There's a definite difference in this respect between North America and the UK - the UK has an amber "prepare to go" signal on traffic lights, North America does not. I'm pretty sure, just not quite 100%, that this applies to other European countries where I've driven. This is presumably a difference due to the prevalence of manuals in the UK (where some warning to get the car in gear etc. is useful), while the US and Canada have a majority of automatic transmission cars, so the extra signal is not as useful.

In any case, in countries where you are taught to put the car in neutral and turn on the handbrake at junctions, you are given fair warning to get the car ready to move again before the green light.

Comment: Re:How is this news? (Score 1) 617 617

by blackm0k (#44851795) Attached to: How Amateurs Destroyed the Professional Music Business

Just because the UK doesn't like to pay for music doesn't mean it's a failure.

From the Wikipedia page you linked to:

...it debuted at number one on the UK Albums Chart, selling 163,000 copies in its first week.

What are you talking about? I mean is there any need to bring nationalities into this, when they're cleary irrelevant?

Comment: Re:How is this news? (Score 5, Informative) 617 617

by blackm0k (#44851759) Attached to: How Amateurs Destroyed the Professional Music Business
The parent to your comment was talking about album sales, whereas you're talking about single sales. That album sales are down and single track sales are up has been known for a while now, and all it really indicatesis that people are consuming music differently now: in single track chunks.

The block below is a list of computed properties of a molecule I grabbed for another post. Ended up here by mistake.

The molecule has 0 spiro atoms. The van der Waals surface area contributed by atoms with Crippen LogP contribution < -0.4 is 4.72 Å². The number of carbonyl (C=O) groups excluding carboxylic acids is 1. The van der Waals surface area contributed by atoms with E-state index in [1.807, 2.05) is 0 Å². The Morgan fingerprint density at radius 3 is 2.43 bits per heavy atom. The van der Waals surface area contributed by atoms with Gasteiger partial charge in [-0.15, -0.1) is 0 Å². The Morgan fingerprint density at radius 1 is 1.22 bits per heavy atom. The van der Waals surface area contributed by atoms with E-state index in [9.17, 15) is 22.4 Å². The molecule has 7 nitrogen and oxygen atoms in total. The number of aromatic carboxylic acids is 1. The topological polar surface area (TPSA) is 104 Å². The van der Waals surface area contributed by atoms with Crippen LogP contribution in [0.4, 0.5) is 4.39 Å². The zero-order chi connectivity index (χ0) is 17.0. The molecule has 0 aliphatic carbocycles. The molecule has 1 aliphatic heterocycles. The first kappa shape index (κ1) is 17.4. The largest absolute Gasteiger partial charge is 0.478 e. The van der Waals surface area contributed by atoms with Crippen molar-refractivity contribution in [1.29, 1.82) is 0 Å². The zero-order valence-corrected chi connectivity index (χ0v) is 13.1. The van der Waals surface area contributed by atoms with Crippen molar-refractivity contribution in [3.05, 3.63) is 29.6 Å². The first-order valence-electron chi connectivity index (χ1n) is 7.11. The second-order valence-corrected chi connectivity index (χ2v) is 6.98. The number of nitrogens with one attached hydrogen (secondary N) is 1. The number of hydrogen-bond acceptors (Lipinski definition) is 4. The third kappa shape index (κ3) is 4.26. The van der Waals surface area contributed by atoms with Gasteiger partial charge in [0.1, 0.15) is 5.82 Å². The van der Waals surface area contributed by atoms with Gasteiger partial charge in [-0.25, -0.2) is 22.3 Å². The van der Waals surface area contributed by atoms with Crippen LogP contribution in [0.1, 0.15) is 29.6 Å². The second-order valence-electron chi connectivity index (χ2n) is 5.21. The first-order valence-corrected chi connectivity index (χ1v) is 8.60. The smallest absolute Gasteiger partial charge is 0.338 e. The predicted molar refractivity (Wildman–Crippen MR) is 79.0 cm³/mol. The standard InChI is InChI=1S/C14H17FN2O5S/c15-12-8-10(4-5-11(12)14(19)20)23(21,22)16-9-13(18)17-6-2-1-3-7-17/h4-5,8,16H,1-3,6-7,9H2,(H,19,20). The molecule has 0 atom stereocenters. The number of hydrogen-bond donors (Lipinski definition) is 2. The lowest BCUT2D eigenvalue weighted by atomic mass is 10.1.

Comment: Re:What's the big deal (Score 1) 421 421

Ditching Darwin for Austen seems a little sad, though Charles has had a good run. Removing Smith in favour of Austen, on the other, just seems like a scenario with no downside... Apart from for the woman campaigning to get Austen on the banknotes in the first place, of course, who gets threatened just for trying to get a critically renowned author some recognition.

+ - Canadian Government-Funded Science Acquired by Industry in Hostile Takeover 3 3

Submitted by pinoza
pinoza writes: New policies released by the Canadian National Research Council (https://www.nrc-cnrc.gc.ca) require government labs, which used to do basic research, to switch to "Conducting collaborative R&D projects with private industry, sharing the costs and the risks" (as reported in The Globe and Mail, http://www.theglobeandmail.com/news/politics/research-councils-makeover-leaves-industry-setting-the-agenda/article11745246/).

So apparently science in Canada is to be in the service of making the current rich even richer: real, game-changing innovation that might disrupt the status quo is not supported. Any applied mathematician would tell you that walking uphill will get you (at best) to the top of the hill you started on, but will never jump you across a valley to that big mountain over there which reaches much higher altitudes — maybe someone could tell the Conservative government in Ottawa that it is basic scientific research that makes these jumps.

Comment: Re:After 42 yrs programming I say... (Score 1) 430 430

by blackm0k (#42363471) Attached to: Ask Slashdot: Do Coding Standards Make a Difference?

Yeah, I didn't make it clear in my original comment. Especially because I used the 'svn blame' command, as opposed to the less loaded 'svn annotate'.

I need to learn to be clearer in my wording, especially on the Internet, where nobody knows you're a dog.

"It is better for civilization to be going down the drain than to be coming up it." -- Henry Allen